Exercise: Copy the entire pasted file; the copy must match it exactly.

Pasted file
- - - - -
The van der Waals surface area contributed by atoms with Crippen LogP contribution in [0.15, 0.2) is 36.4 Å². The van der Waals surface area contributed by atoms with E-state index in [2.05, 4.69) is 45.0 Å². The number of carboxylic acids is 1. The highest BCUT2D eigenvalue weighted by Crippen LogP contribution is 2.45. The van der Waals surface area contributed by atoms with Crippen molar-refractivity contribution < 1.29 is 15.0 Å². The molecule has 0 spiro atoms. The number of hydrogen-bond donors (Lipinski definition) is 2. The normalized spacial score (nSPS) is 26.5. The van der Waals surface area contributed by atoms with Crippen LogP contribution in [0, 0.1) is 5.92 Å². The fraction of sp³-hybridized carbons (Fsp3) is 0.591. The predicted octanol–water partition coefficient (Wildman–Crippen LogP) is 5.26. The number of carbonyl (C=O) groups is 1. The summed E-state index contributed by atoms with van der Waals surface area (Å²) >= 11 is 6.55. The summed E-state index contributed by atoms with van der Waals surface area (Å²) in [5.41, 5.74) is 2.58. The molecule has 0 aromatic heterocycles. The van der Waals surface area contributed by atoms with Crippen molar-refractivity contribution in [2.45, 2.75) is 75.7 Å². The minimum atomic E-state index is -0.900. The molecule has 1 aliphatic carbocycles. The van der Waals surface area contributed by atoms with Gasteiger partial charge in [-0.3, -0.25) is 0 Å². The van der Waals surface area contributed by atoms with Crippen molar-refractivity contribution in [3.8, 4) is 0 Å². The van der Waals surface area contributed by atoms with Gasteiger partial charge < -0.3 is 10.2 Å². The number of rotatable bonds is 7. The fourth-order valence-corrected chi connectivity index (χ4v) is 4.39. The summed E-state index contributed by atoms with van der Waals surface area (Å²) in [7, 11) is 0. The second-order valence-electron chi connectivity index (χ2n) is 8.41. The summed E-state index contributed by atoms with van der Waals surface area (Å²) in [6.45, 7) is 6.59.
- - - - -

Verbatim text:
The van der Waals surface area contributed by atoms with Crippen LogP contribution in [0.15, 0.2) is 36.4 Å². The van der Waals surface area contributed by atoms with E-state index in [2.05, 4.69) is 45.0 Å². The number of carboxylic acids is 1. The highest BCUT2D eigenvalue weighted by Crippen LogP contribution is 2.45. The van der Waals surface area contributed by atoms with Crippen molar-refractivity contribution < 1.29 is 15.0 Å². The molecule has 0 spiro atoms. The number of hydrogen-bond donors (Lipinski definition) is 2. The normalized spacial score (nSPS) is 26.5. The van der Waals surface area contributed by atoms with Crippen LogP contribution in [0, 0.1) is 5.92 Å². The fraction of sp³-hybridized carbons (Fsp3) is 0.591. The predicted octanol–water partition coefficient (Wildman–Crippen LogP) is 5.26. The number of carbonyl (C=O) groups is 1. The summed E-state index contributed by atoms with van der Waals surface area (Å²) >= 11 is 6.55. The summed E-state index contributed by atoms with van der Waals surface area (Å²) in [5.41, 5.74) is 2.58. The molecule has 0 aromatic heterocycles. The van der Waals surface area contributed by atoms with Crippen molar-refractivity contribution in [2.45, 2.75) is 75.7 Å². The minimum atomic E-state index is -0.900. The molecule has 1 aliphatic carbocycles. The van der Waals surface area contributed by atoms with Gasteiger partial charge in [-0.3, -0.25) is 0 Å². The van der Waals surface area contributed by atoms with Crippen molar-refractivity contribution in [3.8, 4) is 0 Å². The van der Waals surface area contributed by atoms with Gasteiger partial charge < -0.3 is 10.2 Å². The number of rotatable bonds is 7. The fourth-order valence-corrected chi connectivity index (χ4v) is 4.39. The summed E-state index contributed by atoms with van der Waals surface area (Å²) in [7, 11) is 0. The second-order valence-electron chi connectivity index (χ2n) is 8.41. The summed E-state index contributed by atoms with van der Waals surface area (Å²) in [6.45, 7) is 6.59.